TIME Infectious Disease

Ebola Outbreak Beyond Our Control, Doctors Without Borders Says

Doctors Without Borders/Médecins Sans Frontières staff carrying the body of a person killed by viral hemorrhagic fever at a center for victims of the Ebola virus in Gueckedou on April 1, 2014.
Doctors Without Borders/Médecins Sans Frontières staff carrying the body of a person killed by viral hemorrhagic fever at a center for victims of the Ebola virus in Gueckedou on April 1, 2014. Seyllou—AFP/Getty Images

The medical group treating Ebola patients in Africa says it can't keep up with emerging cases

Doctors Without Borders/Médecins Sans Frontières (MSF), the medical organization treating Ebola patients in West Africa, says it has reached the limit of what the group can do to fight the worsening outbreak there.

In a statement released Monday, the organization said it is the only group treating people infected with the disease in Guinea, Sierra Leone and Liberia. “We have reached our limits. Despite the human resources and equipment deployed by MSF in the three affected countries, we are no longer able to send teams to the new outbreak sites,” said Dr. Bart Janssens, MSF director of operations, in a statement.

Since the outbreak started in March in Guinea, MSF says it has treated 470 patients (215 of them confirmed cases) related to Ebola. The group has 300 international and national staff working in West Africa and has sent more than 40 tons of equipment and supplies. But with new cases emerging in new places like Sierra Leone and Liberia, the organization says it cannot keep up. Earlier, the group said the outbreak is “out of control.”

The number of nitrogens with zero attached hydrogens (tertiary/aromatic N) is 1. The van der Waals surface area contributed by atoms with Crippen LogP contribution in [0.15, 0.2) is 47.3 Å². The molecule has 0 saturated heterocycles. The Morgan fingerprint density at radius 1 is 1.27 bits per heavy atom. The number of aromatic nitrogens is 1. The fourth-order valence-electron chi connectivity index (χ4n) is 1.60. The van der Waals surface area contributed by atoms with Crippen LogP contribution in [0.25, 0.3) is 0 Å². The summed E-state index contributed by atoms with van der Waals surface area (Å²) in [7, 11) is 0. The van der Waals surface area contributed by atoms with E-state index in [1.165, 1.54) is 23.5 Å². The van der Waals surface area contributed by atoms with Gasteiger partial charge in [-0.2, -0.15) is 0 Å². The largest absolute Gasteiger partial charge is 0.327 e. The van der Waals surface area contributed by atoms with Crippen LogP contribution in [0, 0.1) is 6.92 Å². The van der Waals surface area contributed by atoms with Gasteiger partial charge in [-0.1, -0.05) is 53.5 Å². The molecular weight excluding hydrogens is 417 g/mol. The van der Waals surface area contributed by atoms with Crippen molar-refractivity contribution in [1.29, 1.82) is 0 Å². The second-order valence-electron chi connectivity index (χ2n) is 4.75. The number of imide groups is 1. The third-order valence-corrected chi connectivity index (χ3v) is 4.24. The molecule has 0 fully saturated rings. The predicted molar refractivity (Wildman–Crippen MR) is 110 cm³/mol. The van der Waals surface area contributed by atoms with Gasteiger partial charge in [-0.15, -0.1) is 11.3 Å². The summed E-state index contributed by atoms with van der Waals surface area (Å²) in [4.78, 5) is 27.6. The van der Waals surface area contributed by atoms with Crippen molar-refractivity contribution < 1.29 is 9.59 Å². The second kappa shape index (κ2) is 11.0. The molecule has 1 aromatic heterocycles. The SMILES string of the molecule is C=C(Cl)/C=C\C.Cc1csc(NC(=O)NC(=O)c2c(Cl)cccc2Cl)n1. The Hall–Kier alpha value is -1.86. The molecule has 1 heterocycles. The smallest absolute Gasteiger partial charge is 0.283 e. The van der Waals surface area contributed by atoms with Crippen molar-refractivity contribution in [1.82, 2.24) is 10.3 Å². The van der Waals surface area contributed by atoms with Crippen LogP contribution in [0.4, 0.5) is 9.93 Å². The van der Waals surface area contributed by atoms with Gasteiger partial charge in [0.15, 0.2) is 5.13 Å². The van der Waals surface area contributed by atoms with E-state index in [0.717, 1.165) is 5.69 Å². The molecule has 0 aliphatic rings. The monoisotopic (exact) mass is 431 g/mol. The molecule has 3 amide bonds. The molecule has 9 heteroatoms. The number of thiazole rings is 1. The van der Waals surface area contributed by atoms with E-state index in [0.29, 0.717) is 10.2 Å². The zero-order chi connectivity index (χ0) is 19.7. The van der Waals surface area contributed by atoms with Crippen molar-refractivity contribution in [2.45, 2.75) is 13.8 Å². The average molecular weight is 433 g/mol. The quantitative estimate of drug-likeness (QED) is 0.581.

Since the disease emerged earlier this year, there have been over 520 cases and 330 deaths. Ebola is a very infectious hemorrhagic fever that has up to a 90% fatality rate. In April, Guinea’s Health Ministry said deaths from Ebola slowed and that the outbreak was close to being brought under control. But the World Health Organization reported earlier this month that in Guinea alone, there were 37 new cases and 21 new deaths between May 29 and June 1, 2014.

MSF said more groups need to help quell public anxiety over the disease, and that people are distrusting health facilities and not heeding warnings about funeral rituals that put them at risk. “Civil society and political and religious authorities are failing to acknowledge the scale of the epidemic, with few prominent figures spreading messages promoting the fight against the disease,” the organization said. In the statement, Janssens says the WHO and neighboring countries need to provide resources necessary for an epidemic.

The WHO has not released a response to the MSF statement but says it is working with local governments and is planning a regional meeting in Ghana on July 2, the Associated Press reports. The WHO does not currently recommend any restrictions to travel or trade in Guinea, Liberia or Sierra Leone.

Your browser, Internet Explorer 8 or below, is out of date. It has known security flaws and may not display all features of this and other websites.

Learn how to update your browser
Follow

Get every new post delivered to your Inbox.

Join 46,359 other followers